Canadians, often heralded for their pleasant dispositions and congenial ways, are losing that innocent appeal.
This isn’t entirely new ground, but judgment, aided by social media, has now become an integral part of the societal equation.
The discomforting edge this election had to do with candidates speaking to their “base”. It is a strategy where voters are kept motivated by regular doses of partisan rhetoric. Little regard is given for contrary opinions or for people who may find some positions offensive. Winning elections is a math calculation.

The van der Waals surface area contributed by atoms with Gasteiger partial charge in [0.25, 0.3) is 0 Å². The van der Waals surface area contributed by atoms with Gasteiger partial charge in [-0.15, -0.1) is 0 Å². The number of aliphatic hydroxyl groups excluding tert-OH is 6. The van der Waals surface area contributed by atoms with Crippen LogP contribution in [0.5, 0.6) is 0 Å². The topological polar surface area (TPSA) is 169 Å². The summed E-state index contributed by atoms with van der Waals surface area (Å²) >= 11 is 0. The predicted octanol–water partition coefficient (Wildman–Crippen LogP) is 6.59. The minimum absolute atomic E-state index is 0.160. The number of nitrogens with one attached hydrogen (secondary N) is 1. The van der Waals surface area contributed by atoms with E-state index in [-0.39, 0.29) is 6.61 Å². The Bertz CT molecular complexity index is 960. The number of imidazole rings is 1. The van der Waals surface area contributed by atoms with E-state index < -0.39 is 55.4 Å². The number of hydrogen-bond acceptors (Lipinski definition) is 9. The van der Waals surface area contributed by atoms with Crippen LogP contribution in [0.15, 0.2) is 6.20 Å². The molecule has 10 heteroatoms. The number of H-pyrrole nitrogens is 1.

Wedge issues separate people – another political strategy we find deplorable – making it difficult to bring people together in search of common ground after campaigns end.
The chasms of discontent across this country will become more pronounced in the weeks and months ahead.
The federal election results on Monday night point to a decidedly divided country. Geographically, economically and demographically, this country has some hard work ahead.
Between wedges and feeding baser instincts, it will be hard to bring people together with common purpose.
Once election handlers and back room consultants leave the scene and leaders become their own boss again, we hope to see forward movement, to the benefit of all Canadians.